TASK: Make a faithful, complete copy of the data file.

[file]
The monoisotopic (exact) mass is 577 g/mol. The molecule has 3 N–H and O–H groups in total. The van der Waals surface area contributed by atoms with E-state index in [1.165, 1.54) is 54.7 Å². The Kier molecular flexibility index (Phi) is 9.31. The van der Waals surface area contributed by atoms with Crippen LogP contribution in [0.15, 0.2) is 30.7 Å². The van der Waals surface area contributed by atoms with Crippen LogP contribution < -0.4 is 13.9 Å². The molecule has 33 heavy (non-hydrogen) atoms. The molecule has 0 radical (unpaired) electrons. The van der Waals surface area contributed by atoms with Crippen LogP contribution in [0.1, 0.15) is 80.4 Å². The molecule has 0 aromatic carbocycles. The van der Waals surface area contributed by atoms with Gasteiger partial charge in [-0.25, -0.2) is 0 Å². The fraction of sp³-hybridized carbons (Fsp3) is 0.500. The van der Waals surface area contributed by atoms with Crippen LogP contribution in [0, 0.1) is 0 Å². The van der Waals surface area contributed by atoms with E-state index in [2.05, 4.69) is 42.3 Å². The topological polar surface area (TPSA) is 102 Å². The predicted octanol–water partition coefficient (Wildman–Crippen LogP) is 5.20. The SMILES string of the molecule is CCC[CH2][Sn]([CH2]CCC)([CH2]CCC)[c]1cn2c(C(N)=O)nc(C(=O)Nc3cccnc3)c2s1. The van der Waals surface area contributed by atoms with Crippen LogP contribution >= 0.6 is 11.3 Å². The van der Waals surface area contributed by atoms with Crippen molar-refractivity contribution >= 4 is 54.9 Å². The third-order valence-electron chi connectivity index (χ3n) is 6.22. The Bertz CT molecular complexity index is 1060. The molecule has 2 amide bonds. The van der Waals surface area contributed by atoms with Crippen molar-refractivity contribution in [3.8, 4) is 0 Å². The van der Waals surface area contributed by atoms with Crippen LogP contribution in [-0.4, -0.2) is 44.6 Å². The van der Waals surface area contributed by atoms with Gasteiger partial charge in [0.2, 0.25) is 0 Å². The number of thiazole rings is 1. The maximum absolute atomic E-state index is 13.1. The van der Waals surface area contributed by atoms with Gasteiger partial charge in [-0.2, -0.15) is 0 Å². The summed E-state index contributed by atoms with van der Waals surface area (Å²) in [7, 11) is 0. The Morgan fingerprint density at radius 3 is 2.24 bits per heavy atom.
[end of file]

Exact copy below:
The monoisotopic (exact) mass is 577 g/mol. The molecule has 3 N–H and O–H groups in total. The van der Waals surface area contributed by atoms with E-state index in [1.165, 1.54) is 54.7 Å². The Kier molecular flexibility index (Phi) is 9.31. The van der Waals surface area contributed by atoms with Crippen LogP contribution in [0.15, 0.2) is 30.7 Å². The van der Waals surface area contributed by atoms with Crippen LogP contribution < -0.4 is 13.9 Å². The molecule has 33 heavy (non-hydrogen) atoms. The molecule has 0 radical (unpaired) electrons. The van der Waals surface area contributed by atoms with Crippen LogP contribution in [0.1, 0.15) is 80.4 Å². The molecule has 0 aromatic carbocycles. The van der Waals surface area contributed by atoms with Gasteiger partial charge in [-0.25, -0.2) is 0 Å². The fraction of sp³-hybridized carbons (Fsp3) is 0.500. The van der Waals surface area contributed by atoms with Crippen LogP contribution in [0, 0.1) is 0 Å². The van der Waals surface area contributed by atoms with E-state index in [2.05, 4.69) is 42.3 Å². The topological polar surface area (TPSA) is 102 Å². The predicted octanol–water partition coefficient (Wildman–Crippen LogP) is 5.20. The SMILES string of the molecule is CCC[CH2][Sn]([CH2]CCC)([CH2]CCC)[c]1cn2c(C(N)=O)nc(C(=O)Nc3cccnc3)c2s1. The van der Waals surface area contributed by atoms with Crippen LogP contribution >= 0.6 is 11.3 Å². The van der Waals surface area contributed by atoms with Crippen molar-refractivity contribution >= 4 is 54.9 Å². The third-order valence-electron chi connectivity index (χ3n) is 6.22. The Bertz CT molecular complexity index is 1060. The molecule has 2 amide bonds. The van der Waals surface area contributed by atoms with Crippen molar-refractivity contribution in [3.8, 4) is 0 Å². The van der Waals surface area contributed by atoms with Crippen LogP contribution in [-0.4, -0.2) is 44.6 Å². The van der Waals surface area contributed by atoms with Gasteiger partial charge in [0.2, 0.25) is 0 Å². The number of thiazole rings is 1. The maximum absolute atomic E-state index is 13.1. The van der Waals surface area contributed by atoms with Gasteiger partial charge in [-0.2, -0.15) is 0 Å². The summed E-state index contributed by atoms with van der Waals surface area (Å²) in [7, 11) is 0. The Morgan fingerprint density at radius 3 is 2.24 bits per heavy atom.